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Sleepers & Busts: Jhonny Peralta, Johnny Cueto

We soldier on with the latest installment of Sleepers & Busts, looking at a couple of fellas whose names are prounced the same but spelled differently. For the sake of keeping things simple, let's keep the Jonny Gomes references to a minimum. See what I did there?

Jhonny Peralta, Tigers, ADP: 175.5

You may have noticed the state of affairs over at shortstop is not what it once was -- and it was never all too hot to begin with.

After Troy Tulowitzki, things get hairy. Hanley Ramirez is coming off a miserable season. Jose Reyes is coming off a good (but not entirely injury-free) one, which means as soon as you spend a second-round pick on him, his hammy'll pop like the high-E string you overtuned on your first axe.

Then, it's a mixed bag of vets and newbs who'll contribute in some cats but leave you wanting much more in others.

It'll take some guts on your part, but rather than reaching for an overvalued Asdrubal Cabrera, aging Derek Jeter or unproven Dee Gordon, how about nabbing Peralta? His current ADP puts him squarely in the mid-14th, which isn't a bad price to pay for a guy who could easily finish in the top 10 or 12 among fantasy shortstops.

Jhonny Got His Gun clubbed 21 homers and posted a cool .299 average in the Motor City in 2K11, making him a sneaky value for those who drafted him late or plucked him off the waiver wire. The right-handed hitter, 30 in May, enjoyed a rebound campaign after consecutive underwhelming seasons in 2009-10 that saw him slip out of fantasy relevance in all but very deep leagues.

And therein lies the rub: It's been tough to count on Peralta for consistent, year-after-year production throughout his career. The good news, though, is that nothing in his profile suggests last year was necessarily a fluke. He's actually had better power years in terms of ISO, and his .325 BABIP wasn't far off from his career .315 mark. So, this is hardly a case of a player far exceeding previously established career norms.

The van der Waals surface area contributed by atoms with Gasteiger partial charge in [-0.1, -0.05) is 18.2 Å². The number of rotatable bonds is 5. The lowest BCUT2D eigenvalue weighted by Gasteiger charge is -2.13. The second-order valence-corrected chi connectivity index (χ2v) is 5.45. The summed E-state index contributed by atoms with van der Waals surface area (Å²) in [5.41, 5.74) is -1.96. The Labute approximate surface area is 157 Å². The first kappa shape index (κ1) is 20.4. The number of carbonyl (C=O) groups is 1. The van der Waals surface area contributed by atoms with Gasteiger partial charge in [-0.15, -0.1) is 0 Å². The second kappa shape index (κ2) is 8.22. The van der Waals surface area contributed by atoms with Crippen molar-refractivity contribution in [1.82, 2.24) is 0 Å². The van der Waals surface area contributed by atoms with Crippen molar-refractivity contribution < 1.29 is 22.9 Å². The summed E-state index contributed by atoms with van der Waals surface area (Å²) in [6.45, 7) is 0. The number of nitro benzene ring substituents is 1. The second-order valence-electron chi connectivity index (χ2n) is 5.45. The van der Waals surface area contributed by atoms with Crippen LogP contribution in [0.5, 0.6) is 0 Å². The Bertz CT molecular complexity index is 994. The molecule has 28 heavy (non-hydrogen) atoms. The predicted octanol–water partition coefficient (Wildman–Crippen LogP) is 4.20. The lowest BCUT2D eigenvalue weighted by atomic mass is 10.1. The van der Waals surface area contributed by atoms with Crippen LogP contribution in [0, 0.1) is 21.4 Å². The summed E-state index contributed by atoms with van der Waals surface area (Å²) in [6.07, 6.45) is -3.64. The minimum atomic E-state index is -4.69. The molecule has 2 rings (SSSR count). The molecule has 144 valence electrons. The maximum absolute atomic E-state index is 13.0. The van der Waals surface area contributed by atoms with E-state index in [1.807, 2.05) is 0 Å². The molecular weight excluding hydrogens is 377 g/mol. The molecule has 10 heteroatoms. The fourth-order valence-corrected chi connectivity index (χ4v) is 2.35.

Peralta doesn't come without risk, but he could be a surplus value at a position that's notably thin. Considering many fantasy owners are overreaching for shortstops, Peralta presents a rare opportunity to buy a decent one at below-market cost.

Johnny Cueto, Reds, ADP: 116.4

There was a glorious but fleeting time when Johnny Cueto appeared to be a fantasy stud in the making. As a rookie in 2008, the right-hander struck out more than eight batters per nine innings, teasing us with the promise of what could be if he were to round out his game in the coming years. While Cueto improved his control in both 20o9 and 2010, it seemingly came at the expense of his strikeout rate.

So, by the time 2011 rolled around, Cueto's name was recognizable but his fantasy contributions were rather underwhelming. Last season, though, Cueto vaulted himself back into relevance on the strength of very sharp ratios: 2.31 ERA and 1.09 WHIP.

Just a cursory glance at the peripherals, however, reveals that those ratios -- the ERA, in particular -- are unsustainable. Chiefly, Cueto's strikeout rate dipped for the third consecutive year in 2011, down to 6.00, while his control remained competent at 2.71 BB/9 for the second year in a row. As well, his BABIP was stifled at .249, a notable departure from his previous career average in the .290s. All told, SIERA was no fan of Cueto's in 2011 based on these periphs, churning out a 3.93 figure for what his ERA "should" have been.

Now, it's worth mentioning that Cueto actually became something of a different pitcher last season, inducing a ton of ground balls (53.7%), whereas he'd previously been a moderate flyball pitcher. He seems to have added a two-seam fastball to his repertoire over the past couple years, which he threw often and effectively in 2011, and he may have it to thank for the sudden spike in grounders.

Nonetheless, a new (i.e. strikeout-shy) Cueto is not necessarily a better one for fantasy purposes, so if you find yourself infatuated by his fortuitous 2011 ratios, resist the urge to buy him anywhere near his current going rate -- mid-ninth round! There are a handful of pitchers being drafted long after him who will offer more strikeouts, or a sturdier groundball profile, or both.

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